Your Body Image is More Important Than You Think: Body Dysmorphia and Drug Use

By Samira Hussein

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Annie is an eighteen year old girl attending university for the very first time. For as long as she could remember, she never had any issues with her appearance other than brief, superficial concerns about a new hairstyle  or trying on a different outfit in the changing room. It wasn’t until recently, entering this completely new environment, that she began to become concerned with her looks and the way she presents herself to other people. One of her major worries is that her face is asymmetrical, and that one side of her jaw appears larger than the other. As well, she is extremely concerned that she will soon be unable to fit into her clothing, despite maintaining her weight.

These body image concerns begin to overwhelm Annie. To relieve some of her worries, she begins to uncontrollably check every reflective surface she passes by, including shop windows and bathroom mirrors, as well as taking numerous photos with her smartphone. Some days, she finds it difficult to gather the courage to leave her dorm room and attend class or hang out with her friends because of her appearance concerns. She is intensely worried about what other people might think of how she looks, and unfortunately finds herself slowly withdrawing from the new friendships she’d acquired in this new environment. Annie feels very alone and isolated due to this, so sometimes she’ll have a couple of drinks to pass the time and help her calm down. At first, it’s only a few glasses of wine before bed to help relax after missing an important class, or when she fears her friends hate her for missing another outing, but soon she finds herself needing more to get that same effect. Unfortunately, Annie ends up failing two classes in her first semester, much to the disappointment of her parents. Despite trying to cut back on the amount of alcohol she drinks, Annie finds it extremely difficult.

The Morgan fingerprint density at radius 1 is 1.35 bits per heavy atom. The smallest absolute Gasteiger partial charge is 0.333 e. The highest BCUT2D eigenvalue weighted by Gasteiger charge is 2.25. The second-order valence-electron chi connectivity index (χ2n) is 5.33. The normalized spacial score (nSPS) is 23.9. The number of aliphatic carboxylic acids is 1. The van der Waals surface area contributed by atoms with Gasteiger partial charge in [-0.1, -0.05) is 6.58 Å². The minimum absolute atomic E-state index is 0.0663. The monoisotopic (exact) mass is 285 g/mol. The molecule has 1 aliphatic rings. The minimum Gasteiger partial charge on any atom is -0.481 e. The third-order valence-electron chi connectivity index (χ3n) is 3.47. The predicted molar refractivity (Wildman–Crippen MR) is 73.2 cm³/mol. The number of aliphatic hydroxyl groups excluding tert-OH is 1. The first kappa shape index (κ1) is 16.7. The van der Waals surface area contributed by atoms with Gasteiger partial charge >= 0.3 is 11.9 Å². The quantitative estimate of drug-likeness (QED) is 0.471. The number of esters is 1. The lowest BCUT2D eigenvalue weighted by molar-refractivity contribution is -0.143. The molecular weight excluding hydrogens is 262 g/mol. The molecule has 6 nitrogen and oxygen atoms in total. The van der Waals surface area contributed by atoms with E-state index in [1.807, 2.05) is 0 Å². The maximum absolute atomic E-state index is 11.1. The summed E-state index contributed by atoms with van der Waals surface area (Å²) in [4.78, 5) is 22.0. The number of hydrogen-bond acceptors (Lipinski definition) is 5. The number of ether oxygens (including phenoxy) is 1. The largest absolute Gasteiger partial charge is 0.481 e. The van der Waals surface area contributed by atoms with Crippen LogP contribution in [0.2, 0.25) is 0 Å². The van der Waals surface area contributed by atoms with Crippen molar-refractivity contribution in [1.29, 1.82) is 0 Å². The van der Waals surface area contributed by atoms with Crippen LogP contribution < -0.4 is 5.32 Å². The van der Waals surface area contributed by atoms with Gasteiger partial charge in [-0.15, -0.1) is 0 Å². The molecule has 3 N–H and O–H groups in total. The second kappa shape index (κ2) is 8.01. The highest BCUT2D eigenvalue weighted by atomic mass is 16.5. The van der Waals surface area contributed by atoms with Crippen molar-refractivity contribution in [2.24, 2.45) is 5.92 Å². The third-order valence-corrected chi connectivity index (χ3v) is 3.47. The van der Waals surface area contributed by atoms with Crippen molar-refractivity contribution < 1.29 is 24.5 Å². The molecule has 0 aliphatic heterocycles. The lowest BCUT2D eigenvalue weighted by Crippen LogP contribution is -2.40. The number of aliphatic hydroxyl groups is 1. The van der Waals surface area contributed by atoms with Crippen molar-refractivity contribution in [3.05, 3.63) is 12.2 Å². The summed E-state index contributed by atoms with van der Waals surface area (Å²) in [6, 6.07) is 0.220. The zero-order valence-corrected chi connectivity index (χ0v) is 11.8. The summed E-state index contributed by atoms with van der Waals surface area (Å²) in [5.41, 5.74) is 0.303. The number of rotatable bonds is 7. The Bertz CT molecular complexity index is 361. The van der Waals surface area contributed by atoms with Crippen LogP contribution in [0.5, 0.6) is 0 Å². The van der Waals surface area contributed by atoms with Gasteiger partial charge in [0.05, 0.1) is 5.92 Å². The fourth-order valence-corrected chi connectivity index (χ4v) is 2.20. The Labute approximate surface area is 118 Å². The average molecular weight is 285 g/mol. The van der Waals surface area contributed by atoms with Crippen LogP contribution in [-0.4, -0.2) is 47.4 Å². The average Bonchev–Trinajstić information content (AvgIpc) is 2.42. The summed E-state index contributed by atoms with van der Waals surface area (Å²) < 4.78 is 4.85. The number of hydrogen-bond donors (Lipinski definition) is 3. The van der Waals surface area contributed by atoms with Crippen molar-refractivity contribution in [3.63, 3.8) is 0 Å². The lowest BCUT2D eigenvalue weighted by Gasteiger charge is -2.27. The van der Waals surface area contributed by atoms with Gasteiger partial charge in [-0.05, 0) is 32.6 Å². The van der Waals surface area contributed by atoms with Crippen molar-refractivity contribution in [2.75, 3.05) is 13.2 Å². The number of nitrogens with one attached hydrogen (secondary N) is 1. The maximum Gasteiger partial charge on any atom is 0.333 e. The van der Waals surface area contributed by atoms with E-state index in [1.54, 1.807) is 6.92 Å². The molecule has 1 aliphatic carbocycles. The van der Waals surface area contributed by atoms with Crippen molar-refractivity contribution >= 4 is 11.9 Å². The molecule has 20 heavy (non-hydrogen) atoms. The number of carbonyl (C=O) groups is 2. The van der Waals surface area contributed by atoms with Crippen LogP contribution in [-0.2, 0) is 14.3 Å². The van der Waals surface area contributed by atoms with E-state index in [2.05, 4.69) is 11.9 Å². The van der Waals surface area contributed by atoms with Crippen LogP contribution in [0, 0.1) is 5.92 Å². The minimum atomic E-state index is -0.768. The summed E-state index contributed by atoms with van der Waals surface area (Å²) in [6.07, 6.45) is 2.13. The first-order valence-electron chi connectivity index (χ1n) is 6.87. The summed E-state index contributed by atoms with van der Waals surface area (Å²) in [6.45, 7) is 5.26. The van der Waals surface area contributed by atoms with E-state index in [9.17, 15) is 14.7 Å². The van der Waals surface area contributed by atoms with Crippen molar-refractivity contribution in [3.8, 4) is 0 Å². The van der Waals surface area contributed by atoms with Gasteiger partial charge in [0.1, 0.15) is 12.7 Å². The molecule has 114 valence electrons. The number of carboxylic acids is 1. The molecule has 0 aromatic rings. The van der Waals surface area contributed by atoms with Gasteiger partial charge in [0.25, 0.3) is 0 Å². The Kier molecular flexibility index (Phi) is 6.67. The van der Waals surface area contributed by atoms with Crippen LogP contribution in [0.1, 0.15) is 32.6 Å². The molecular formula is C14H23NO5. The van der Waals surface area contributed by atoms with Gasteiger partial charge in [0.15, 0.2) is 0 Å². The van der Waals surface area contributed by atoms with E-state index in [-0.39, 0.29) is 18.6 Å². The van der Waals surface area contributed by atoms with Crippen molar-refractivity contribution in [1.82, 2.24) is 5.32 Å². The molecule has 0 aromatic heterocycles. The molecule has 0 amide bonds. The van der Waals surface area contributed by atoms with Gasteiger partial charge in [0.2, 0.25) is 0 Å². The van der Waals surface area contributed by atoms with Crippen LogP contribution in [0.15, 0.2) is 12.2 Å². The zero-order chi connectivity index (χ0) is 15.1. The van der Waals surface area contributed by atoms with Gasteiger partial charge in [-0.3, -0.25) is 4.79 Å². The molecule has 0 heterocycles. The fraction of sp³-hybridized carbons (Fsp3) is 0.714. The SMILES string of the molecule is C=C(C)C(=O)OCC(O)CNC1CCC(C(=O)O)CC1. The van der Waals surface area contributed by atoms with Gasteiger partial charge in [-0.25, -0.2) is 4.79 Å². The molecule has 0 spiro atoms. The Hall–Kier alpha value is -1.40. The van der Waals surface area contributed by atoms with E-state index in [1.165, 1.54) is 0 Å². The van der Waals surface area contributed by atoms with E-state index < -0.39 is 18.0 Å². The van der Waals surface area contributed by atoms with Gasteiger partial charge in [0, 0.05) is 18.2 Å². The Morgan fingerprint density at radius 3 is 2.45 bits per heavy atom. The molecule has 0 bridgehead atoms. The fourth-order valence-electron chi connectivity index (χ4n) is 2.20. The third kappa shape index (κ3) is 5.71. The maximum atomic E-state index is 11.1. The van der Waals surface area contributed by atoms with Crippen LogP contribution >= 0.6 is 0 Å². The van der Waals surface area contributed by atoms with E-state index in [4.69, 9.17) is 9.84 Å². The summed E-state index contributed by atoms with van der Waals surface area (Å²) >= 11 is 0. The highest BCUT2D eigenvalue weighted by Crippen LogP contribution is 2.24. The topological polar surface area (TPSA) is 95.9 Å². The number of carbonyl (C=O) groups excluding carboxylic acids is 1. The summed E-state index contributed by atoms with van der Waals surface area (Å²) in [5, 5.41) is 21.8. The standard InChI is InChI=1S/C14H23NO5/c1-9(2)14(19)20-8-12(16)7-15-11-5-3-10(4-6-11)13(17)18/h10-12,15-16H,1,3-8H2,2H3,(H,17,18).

What is Body Dysmorphia?

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The intense stress Annie experiences as a result of her unhealthy obsession with her body image is consistent with a psychological condition called Body Dysmorphia, or Body Dysmorphic Disorder (BDD). This is a disorder where people tend to become extremely focused on a perceived defect of their appearance  (such as weight gain, whether it is there or not) that causes the person extreme feelings of distress. This distress often interferes with their ability to function on a daily basis, such as in their ability to keep up with their personal relationships, schoolwork, and even work obligations (Grant et al., 2008). BDD can be characterized by:

  • Obsessive thoughts that disrupt daily
  • Making constant comparisons with others
  • Extremely frequent grooming behaviours (such as  skin picking, pulling hair, applying makeup, etc.)
  • Camouflaging or hiding the area of insecurity (e.g., wearing baggy clothes)
  • Behaviours that are repetitive or even ritualistic in order to reduce distress (this includes searching for constant reassurance from others, body checking in reflective surfaces, taking photos, and more)